Stimulates Cultural Change and Innovation
 
Actively managing organizational knowledge can also stimulate cultural change and innovation by encouraging the free flow of ideas. For example, GE’s Change Acceleration Process (CAP) program includes management development, business-unit leadership, and focused workshops. CAP was created to not only “convey the latest knowledge to up-and-coming managers” but also “open up dialogue, instill corporate values, and stimulate cultural change”. In this complex, global business environment, these types of knowledge management programs can help managers embrace change and encourage ideas and insight, which often lead to innovation, even for local mom and pop business owners.
 
Bottom Line
 
Fortune 500 companies lose roughly “$31.5 billion a year by failing to share knowledge”, a very scary figure in this global economy filled with turbulence and change. Actively managing knowledge can help companies increase their chances of success by facilitating decision-making, building learning environments by making learning routine, and stimulating cultural change and innovation. By proactively implementing knowledge management systems, companies can re-write the old saying, “Change is inevitable, growth is optional” to “Change is inevitable, growth is intentional.”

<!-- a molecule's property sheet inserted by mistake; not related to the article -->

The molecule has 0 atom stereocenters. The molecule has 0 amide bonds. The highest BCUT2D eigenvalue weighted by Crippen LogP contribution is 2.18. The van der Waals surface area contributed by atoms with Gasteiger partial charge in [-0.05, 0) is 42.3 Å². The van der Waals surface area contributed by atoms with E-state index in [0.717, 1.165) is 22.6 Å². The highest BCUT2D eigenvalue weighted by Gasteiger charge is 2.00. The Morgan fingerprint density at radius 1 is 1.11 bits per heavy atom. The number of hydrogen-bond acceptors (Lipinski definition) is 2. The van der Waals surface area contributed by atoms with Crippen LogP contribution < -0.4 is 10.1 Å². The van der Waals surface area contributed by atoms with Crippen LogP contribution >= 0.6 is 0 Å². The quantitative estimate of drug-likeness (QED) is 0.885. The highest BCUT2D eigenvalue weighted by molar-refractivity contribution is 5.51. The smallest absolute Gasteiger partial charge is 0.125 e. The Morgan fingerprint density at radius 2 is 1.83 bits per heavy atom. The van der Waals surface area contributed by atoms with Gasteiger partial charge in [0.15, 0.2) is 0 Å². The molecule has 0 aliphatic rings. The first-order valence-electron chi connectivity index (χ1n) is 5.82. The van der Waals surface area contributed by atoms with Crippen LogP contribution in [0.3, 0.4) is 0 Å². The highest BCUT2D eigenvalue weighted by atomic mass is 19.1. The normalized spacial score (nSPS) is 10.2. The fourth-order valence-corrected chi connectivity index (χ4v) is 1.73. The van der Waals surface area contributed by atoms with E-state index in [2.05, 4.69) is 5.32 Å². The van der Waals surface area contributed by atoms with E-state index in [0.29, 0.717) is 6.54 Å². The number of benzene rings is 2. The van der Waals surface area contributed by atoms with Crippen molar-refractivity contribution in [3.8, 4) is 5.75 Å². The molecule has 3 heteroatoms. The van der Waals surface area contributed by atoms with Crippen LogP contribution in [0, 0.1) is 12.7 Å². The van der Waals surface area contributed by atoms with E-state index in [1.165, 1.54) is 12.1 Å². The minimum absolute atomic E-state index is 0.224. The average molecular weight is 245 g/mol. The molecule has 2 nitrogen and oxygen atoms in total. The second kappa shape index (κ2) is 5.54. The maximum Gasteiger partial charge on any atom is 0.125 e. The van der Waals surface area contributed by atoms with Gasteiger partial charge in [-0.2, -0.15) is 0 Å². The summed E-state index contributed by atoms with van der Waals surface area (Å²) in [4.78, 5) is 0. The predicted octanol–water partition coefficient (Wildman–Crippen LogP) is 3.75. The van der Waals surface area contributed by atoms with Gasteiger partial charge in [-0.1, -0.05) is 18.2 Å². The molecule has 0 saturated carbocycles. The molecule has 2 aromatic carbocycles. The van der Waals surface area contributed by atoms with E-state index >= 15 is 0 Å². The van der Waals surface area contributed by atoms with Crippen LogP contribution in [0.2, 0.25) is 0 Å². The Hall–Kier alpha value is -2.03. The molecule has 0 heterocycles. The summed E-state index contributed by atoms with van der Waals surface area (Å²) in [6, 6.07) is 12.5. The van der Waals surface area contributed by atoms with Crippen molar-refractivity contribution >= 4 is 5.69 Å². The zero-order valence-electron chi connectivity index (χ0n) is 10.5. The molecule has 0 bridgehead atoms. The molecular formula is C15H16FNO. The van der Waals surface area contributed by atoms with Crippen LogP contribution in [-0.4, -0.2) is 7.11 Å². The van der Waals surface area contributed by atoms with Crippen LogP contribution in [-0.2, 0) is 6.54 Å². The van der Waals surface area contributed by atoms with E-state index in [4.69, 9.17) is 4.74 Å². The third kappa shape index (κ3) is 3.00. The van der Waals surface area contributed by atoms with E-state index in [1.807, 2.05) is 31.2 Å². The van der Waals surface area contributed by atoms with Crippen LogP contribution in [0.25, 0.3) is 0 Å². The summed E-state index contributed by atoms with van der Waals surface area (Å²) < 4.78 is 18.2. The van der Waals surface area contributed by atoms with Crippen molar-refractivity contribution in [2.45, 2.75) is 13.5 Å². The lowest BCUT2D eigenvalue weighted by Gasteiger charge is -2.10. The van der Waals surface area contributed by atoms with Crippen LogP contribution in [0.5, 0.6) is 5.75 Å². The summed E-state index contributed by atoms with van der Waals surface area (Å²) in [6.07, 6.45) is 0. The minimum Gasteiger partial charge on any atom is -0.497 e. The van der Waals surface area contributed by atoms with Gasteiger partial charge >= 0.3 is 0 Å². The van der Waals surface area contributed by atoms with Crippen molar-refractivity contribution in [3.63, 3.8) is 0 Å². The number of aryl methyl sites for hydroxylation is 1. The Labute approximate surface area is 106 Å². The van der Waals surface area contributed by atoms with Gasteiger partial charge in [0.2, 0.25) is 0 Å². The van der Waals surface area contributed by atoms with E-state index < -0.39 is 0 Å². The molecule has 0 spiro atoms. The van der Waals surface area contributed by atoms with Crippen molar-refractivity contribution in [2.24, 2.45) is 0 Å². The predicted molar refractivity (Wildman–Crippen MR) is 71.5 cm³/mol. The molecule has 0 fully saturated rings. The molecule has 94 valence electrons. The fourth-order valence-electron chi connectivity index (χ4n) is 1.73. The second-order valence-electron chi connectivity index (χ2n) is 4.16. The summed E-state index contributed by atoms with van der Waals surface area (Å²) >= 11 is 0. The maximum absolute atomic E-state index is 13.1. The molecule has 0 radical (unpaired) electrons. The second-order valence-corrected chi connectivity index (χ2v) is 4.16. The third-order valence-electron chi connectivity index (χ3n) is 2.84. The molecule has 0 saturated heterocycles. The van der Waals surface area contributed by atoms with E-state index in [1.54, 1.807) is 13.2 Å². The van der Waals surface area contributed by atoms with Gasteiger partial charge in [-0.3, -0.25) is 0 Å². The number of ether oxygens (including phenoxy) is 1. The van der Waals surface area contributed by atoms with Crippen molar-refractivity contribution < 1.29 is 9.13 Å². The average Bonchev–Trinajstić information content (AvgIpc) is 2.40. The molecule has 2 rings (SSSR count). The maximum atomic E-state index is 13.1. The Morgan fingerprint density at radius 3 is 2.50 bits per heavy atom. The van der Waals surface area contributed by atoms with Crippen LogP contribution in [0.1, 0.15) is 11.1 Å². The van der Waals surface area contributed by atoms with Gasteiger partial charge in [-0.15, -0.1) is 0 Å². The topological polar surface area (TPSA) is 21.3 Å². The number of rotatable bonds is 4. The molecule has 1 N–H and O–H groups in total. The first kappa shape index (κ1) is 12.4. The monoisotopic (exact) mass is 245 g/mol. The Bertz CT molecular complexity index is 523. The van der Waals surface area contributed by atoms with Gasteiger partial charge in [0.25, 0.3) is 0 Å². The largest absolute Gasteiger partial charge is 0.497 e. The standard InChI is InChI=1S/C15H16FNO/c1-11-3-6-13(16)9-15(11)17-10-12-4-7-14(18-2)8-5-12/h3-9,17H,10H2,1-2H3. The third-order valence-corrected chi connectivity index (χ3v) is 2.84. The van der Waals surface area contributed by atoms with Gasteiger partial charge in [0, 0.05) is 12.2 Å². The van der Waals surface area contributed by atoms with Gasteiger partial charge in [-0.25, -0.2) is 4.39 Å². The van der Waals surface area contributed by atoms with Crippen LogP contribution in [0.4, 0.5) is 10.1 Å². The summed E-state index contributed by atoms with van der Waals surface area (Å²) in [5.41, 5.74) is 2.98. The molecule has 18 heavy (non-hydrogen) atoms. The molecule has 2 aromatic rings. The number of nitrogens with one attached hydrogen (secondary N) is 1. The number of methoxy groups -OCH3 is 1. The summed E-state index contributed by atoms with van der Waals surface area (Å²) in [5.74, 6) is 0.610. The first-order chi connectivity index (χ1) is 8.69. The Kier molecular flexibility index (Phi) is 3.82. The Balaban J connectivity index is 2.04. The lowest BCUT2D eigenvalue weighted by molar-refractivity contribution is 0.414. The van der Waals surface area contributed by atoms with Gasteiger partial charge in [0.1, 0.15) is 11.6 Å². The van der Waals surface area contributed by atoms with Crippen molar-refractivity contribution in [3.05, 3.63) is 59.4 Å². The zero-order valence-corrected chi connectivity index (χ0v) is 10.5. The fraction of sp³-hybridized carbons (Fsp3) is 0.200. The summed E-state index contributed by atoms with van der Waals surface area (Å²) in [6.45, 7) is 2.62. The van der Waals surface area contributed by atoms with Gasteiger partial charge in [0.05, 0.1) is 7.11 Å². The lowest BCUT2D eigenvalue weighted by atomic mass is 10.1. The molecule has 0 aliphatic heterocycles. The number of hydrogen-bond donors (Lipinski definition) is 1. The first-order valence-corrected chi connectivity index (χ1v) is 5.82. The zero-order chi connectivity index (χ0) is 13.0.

Source forbes.com



 
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OUR NEWS
Introducing: Brandcell Conversations

The first edition of the Brandcell Conversations was held on Friday 19th of February from 9.30 a.m. to 1.30 p.m. with the following Theme:  “Innovation in Business”.

Participants from several industries were gathered to discuss the theme with a focus on the Barriers and Enablers for Innovation in Lebanon.

The mix of discussions, guest speakers, workshop and presentations resulted in a very interactive and dynamic morning session that allowed a better understanding of the main barriers facing Lebanese companies and outlining the enablers that would help them innovate: by thinking differently, using new design-led approach and tools mixed with proven strategy solutions as the ones used by the international innovation design consulting firms in the world and by Brandcell consulting in Beirut and Dubai in partnership with Liveworkstudio global design firm.

 


29.03.2016
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Google